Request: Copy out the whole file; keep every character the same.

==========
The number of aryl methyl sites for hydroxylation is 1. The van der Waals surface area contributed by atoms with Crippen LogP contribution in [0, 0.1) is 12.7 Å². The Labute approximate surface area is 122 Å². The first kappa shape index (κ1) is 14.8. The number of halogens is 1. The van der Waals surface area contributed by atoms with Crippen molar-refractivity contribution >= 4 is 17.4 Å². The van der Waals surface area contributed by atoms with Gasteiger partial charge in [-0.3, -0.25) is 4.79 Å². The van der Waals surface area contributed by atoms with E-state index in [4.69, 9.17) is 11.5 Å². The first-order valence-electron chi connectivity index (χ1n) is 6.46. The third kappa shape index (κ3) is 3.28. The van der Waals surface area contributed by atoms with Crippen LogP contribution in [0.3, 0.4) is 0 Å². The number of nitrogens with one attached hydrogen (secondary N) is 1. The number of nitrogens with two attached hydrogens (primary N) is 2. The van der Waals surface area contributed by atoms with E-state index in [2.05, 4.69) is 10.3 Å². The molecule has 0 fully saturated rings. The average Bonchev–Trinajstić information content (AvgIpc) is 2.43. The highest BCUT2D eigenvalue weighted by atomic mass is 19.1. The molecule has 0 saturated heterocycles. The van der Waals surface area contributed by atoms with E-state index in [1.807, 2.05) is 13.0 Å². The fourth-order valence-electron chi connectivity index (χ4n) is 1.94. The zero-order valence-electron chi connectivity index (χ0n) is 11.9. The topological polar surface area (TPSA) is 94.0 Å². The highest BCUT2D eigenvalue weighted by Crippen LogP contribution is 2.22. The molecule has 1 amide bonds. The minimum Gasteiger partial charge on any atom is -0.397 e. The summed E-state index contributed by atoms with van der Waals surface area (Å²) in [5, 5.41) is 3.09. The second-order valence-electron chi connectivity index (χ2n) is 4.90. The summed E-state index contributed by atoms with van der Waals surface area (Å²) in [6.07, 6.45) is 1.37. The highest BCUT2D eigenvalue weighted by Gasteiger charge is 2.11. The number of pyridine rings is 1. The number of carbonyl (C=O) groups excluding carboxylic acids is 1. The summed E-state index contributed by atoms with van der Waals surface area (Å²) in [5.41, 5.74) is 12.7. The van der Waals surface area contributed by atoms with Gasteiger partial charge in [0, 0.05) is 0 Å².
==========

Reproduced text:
The number of aryl methyl sites for hydroxylation is 1. The van der Waals surface area contributed by atoms with Crippen LogP contribution in [0, 0.1) is 12.7 Å². The Labute approximate surface area is 122 Å². The first kappa shape index (κ1) is 14.8. The number of halogens is 1. The van der Waals surface area contributed by atoms with Crippen molar-refractivity contribution >= 4 is 17.4 Å². The van der Waals surface area contributed by atoms with Gasteiger partial charge in [-0.3, -0.25) is 4.79 Å². The van der Waals surface area contributed by atoms with E-state index in [4.69, 9.17) is 11.5 Å². The first-order valence-electron chi connectivity index (χ1n) is 6.46. The third kappa shape index (κ3) is 3.28. The van der Waals surface area contributed by atoms with Crippen LogP contribution in [0.3, 0.4) is 0 Å². The number of nitrogens with one attached hydrogen (secondary N) is 1. The number of nitrogens with two attached hydrogens (primary N) is 2. The van der Waals surface area contributed by atoms with E-state index in [2.05, 4.69) is 10.3 Å². The molecule has 0 fully saturated rings. The average Bonchev–Trinajstić information content (AvgIpc) is 2.43. The highest BCUT2D eigenvalue weighted by atomic mass is 19.1. The molecule has 0 saturated heterocycles. The van der Waals surface area contributed by atoms with E-state index in [1.807, 2.05) is 13.0 Å². The fourth-order valence-electron chi connectivity index (χ4n) is 1.94. The zero-order valence-electron chi connectivity index (χ0n) is 11.9. The topological polar surface area (TPSA) is 94.0 Å². The highest BCUT2D eigenvalue weighted by Crippen LogP contribution is 2.22. The molecule has 1 amide bonds. The minimum Gasteiger partial charge on any atom is -0.397 e. The summed E-state index contributed by atoms with van der Waals surface area (Å²) in [5, 5.41) is 3.09. The second-order valence-electron chi connectivity index (χ2n) is 4.90. The summed E-state index contributed by atoms with van der Waals surface area (Å²) in [6.07, 6.45) is 1.37. The highest BCUT2D eigenvalue weighted by Gasteiger charge is 2.11. The number of pyridine rings is 1. The number of carbonyl (C=O) groups excluding carboxylic acids is 1. The summed E-state index contributed by atoms with van der Waals surface area (Å²) in [5.41, 5.74) is 12.7. The van der Waals surface area contributed by atoms with Gasteiger partial charge in [0, 0.05) is 0 Å².